Editor’s note: This is the last in a 6-part series examining where the collector car hobby is headed in the next decade and beyond. Read the rest of the series here. Sandra Button, chairman of the Pebble Beach Concours d’Elegance. After her graduation from Washington State University, she joined the Pebble Beach Company as director of special events. She became the concours co-chair in 2002 and has led the event since 2005. After sharing a 1965 Ford Mustang with her father, she bought her first vehicle, a Datsun 2000 Fairlady roadster.
For car lovers, the future is more than a bit uncertain and the challenges are multiplying.
I honestly don’t know what new cars will look like, or even will do exactly, in the coming decades; I don’t know what cars will be. Technology keeps advancing, resources and needs are shifting, and how people feel about and use their cars is changing — dramatically.
Perhaps the collector car’s ability to resonate with new generations is at risk, as is our rapidly decreasing treasure trove of knowledge and hands-on skills to work on them.
Nevertheless, I believe that we will still be celebrating cars — at Pebble Beach and throughout the world — for decades to come.
I believe this in part because I know that history can help people understand the present and it can serve as a guide to the future. Accordingly, as cars get more complex, there will be a need for celebrations where our automotive past, present and future come together. And to my mind, that’s a concours.
I also know that people like to share their treasures with others who appreciate them. And I know they enjoy a good competition — and the accolades that come with winning!
But I’m even more certain that we will continue to celebrate cars because . . . well, cars are cars. They not only continue to move us physically, but also emotionally — they excite us.
And they have the power to unite us.
At a time when our world seems to be divided in so many ways, I am heartened by the fact that cars continue to draw us together. One on one and in groups, through myriad interactions and events both minor and major, cars continue to be shared across continents and generations.
In some very important ways, I see the collector car world expanding in breadth — not contracting!
Over the past decade, and increasingly in recent years, I’ve been witness to new collector car events in India, Japan and China, in Kuwait, Dubai, and Malta — as well as England, France and Australia. And at the Pebble Beach Concours we have a large and growing contingent of entries and entrants, not to mention media members and spectators, from outside the United States. This year, we’re welcoming nearly a dozen cars from India, and the contingent from China continues to grow as well.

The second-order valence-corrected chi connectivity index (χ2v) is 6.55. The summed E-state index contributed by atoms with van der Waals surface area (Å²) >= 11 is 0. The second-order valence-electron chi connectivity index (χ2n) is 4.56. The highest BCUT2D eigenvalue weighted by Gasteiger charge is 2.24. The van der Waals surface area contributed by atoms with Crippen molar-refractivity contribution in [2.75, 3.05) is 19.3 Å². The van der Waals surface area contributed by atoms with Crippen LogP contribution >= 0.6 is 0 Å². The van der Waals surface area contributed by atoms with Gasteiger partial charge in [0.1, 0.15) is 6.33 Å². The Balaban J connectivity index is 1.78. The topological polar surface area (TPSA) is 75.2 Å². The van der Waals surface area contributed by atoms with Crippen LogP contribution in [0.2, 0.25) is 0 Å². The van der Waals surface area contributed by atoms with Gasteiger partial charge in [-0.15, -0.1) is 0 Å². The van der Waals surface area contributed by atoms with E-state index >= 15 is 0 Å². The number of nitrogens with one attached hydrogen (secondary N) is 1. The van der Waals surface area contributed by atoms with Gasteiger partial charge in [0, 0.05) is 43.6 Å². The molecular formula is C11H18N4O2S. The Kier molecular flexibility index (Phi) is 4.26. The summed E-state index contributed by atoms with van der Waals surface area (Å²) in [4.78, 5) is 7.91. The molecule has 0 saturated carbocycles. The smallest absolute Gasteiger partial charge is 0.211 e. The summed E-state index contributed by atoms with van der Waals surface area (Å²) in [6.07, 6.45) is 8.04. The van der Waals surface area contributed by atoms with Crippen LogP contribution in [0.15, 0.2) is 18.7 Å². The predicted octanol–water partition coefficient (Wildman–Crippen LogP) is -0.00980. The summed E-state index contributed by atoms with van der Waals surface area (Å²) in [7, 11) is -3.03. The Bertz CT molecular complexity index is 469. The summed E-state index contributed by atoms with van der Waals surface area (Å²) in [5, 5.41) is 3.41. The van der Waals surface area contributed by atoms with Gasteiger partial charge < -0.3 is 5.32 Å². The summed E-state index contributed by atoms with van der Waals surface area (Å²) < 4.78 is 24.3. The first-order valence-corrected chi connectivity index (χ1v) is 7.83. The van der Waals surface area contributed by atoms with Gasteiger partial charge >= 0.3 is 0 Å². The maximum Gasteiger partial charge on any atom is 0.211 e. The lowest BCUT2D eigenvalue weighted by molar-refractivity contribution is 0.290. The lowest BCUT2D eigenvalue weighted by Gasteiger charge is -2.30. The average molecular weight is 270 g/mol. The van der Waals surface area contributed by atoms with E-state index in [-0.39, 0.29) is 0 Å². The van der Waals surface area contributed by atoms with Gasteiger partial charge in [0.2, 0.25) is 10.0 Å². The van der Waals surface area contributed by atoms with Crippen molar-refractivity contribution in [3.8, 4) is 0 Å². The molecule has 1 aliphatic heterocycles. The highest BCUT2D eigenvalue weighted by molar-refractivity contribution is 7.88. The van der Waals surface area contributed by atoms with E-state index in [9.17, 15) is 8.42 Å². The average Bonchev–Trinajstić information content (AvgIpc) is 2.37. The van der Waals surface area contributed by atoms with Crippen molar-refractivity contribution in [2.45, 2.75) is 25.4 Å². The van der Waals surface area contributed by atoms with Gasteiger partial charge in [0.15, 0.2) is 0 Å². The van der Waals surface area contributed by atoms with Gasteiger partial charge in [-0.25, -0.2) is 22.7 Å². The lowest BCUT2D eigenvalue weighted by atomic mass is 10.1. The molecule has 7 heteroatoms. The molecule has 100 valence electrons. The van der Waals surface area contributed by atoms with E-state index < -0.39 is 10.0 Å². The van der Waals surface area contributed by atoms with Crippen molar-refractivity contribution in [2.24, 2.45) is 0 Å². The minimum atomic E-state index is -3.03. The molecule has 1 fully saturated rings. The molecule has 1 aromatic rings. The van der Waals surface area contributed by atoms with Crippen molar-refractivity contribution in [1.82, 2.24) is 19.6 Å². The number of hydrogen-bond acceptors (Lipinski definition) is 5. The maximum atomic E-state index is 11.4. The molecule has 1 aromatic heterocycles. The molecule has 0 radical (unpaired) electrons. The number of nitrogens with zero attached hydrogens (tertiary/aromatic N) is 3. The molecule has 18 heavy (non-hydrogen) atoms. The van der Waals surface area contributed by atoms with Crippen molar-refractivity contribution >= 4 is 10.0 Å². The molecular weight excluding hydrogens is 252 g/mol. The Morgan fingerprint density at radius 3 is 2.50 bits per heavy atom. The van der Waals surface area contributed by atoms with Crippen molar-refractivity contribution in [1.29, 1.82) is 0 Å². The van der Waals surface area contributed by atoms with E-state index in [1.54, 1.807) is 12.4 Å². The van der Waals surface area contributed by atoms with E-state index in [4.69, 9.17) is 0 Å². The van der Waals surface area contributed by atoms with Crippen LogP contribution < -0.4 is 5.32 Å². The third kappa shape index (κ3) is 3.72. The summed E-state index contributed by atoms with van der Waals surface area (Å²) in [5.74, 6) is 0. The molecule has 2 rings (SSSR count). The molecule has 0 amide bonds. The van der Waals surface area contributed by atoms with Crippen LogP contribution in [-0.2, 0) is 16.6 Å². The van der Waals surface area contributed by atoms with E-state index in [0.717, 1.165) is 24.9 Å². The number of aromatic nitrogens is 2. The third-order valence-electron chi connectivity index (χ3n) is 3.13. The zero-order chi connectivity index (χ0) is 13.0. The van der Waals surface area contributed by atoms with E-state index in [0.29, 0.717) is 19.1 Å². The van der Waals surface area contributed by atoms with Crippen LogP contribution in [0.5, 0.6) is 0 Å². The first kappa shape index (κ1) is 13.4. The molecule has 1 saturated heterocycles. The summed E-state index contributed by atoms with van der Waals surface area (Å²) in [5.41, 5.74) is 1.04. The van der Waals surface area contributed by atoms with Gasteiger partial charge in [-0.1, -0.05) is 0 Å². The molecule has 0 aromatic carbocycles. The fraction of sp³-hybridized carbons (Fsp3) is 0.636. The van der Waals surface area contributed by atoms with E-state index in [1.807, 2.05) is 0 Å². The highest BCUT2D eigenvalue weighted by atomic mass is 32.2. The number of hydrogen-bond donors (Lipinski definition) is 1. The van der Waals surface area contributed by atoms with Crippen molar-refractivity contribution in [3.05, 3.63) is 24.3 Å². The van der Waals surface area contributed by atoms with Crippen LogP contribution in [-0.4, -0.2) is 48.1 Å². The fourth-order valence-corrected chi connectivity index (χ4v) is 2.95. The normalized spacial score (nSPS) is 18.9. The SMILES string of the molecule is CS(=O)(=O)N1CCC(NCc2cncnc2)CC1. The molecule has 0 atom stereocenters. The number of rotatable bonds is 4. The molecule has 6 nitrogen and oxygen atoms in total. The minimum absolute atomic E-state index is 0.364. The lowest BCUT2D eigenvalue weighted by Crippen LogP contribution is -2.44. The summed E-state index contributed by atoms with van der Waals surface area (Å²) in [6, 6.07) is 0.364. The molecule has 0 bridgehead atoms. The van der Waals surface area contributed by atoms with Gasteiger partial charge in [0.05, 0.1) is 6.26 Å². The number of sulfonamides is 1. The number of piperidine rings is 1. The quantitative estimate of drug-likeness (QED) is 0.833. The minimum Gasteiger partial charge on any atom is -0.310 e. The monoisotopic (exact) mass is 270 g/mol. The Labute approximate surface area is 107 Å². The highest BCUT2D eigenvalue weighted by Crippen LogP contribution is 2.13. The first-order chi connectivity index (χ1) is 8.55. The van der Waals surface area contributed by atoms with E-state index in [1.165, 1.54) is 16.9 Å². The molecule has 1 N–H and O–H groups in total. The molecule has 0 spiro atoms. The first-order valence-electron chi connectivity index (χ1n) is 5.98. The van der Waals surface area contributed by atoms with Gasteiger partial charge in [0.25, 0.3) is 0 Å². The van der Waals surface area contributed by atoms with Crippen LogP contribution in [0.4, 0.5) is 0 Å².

And as the collector car community expands to encompass new enthusiasts, so do the cars we celebrate. This year, for the first time, we’re celebrating postwar Citroëns, OSCAs and Tuckers in addition to the perhaps more expected Antique, Vintage and Classic cars.
My mentors, former Concours Co-Chairman Lorin Tryon and Jules Heumann, who shepherded this event for 30 years from 1972 to the new century, might be a bit surprised by this, but they introduced Ferraris to our show field as early as 1973, when that marque’s iconic 250 was just 20 years old!
They watched and welcomed — and sought to mirror — the changing desires of enthusiasts. And we do that still. A concours is not a static event; it is ever changing.
I’ve had the opportunity in recent months and years to spend time with some of the new enthusiasts who will take us into the future — and their passion for cars is palpable. Our Concours interns include a student in the McPherson College restoration program, and a film major hoping to marry a love of cars with a love of communication. I’ve also met recently with several students in the Center for Automotive Research at Stanford (CARS!), and their vision and dedication are an inspiration to me. A few have given two years of their lives to build the best possible solar car. Some are studying the limits of car mechanics by drifting a much-modified-and-autonomous DeLorean. And others are striving to improve the feedback cars provide to the people driving them.
I’ve been trying to stretch my imagination to envision the future these students might create. And I’m excited for it!
Perhaps, if cars become fully self-driving, a concours will someday be an occasion when people can truly pilot their cars. Technology will stand down for a day, hands will return to the steering wheel and gearshifter, feet will depress the clutch and gas pedals, and we ourselves will be making our cars Go.
For that one day, we will once again be driving. And we will parade down roads and along parks — and across golf courses — just as cars once paraded along the Bois de Boulogne in Paris in decades past.
But I think a Concours will be much more than that. I think we will find a way to celebrate cars of the future as well as cars of the past.
We might not yet know where we’re going yet, but I’m confident that, together, we will find our way.